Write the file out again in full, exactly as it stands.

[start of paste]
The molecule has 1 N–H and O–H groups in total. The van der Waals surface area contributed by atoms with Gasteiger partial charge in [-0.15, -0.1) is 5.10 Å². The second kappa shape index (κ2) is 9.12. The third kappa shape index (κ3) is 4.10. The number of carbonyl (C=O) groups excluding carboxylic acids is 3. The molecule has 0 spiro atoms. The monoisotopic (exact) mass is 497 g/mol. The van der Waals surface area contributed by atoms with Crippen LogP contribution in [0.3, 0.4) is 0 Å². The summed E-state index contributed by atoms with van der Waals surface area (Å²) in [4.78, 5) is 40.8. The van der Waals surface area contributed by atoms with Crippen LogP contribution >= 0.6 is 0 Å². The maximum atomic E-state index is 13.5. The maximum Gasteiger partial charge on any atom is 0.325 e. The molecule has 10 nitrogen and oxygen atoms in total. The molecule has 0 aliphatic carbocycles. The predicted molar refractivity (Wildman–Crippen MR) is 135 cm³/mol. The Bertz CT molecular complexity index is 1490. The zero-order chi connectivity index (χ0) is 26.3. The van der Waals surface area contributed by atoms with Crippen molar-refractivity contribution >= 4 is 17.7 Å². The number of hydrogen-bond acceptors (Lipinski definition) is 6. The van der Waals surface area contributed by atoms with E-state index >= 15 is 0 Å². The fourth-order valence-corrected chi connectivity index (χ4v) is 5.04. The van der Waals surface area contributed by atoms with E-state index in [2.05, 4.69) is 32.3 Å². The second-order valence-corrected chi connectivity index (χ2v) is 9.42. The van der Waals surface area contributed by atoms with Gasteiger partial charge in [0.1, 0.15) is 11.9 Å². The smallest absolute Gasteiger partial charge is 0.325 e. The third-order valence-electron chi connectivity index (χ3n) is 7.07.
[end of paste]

The molecule has 1 N–H and O–H groups in total. The van der Waals surface area contributed by atoms with Gasteiger partial charge in [-0.15, -0.1) is 5.10 Å². The second kappa shape index (κ2) is 9.12. The third kappa shape index (κ3) is 4.10. The number of carbonyl (C=O) groups excluding carboxylic acids is 3. The molecule has 0 spiro atoms. The monoisotopic (exact) mass is 497 g/mol. The van der Waals surface area contributed by atoms with Crippen LogP contribution in [0.3, 0.4) is 0 Å². The summed E-state index contributed by atoms with van der Waals surface area (Å²) in [4.78, 5) is 40.8. The van der Waals surface area contributed by atoms with Crippen LogP contribution >= 0.6 is 0 Å². The maximum atomic E-state index is 13.5. The maximum Gasteiger partial charge on any atom is 0.325 e. The molecule has 10 nitrogen and oxygen atoms in total. The molecule has 0 aliphatic carbocycles. The predicted molar refractivity (Wildman–Crippen MR) is 135 cm³/mol. The Bertz CT molecular complexity index is 1490. The zero-order chi connectivity index (χ0) is 26.3. The van der Waals surface area contributed by atoms with Crippen molar-refractivity contribution >= 4 is 17.7 Å². The number of hydrogen-bond acceptors (Lipinski definition) is 6. The van der Waals surface area contributed by atoms with E-state index >= 15 is 0 Å². The fourth-order valence-corrected chi connectivity index (χ4v) is 5.04. The van der Waals surface area contributed by atoms with E-state index in [2.05, 4.69) is 32.3 Å². The second-order valence-corrected chi connectivity index (χ2v) is 9.42. The van der Waals surface area contributed by atoms with Gasteiger partial charge in [0.1, 0.15) is 11.9 Å². The smallest absolute Gasteiger partial charge is 0.325 e. The third-order valence-electron chi connectivity index (χ3n) is 7.07.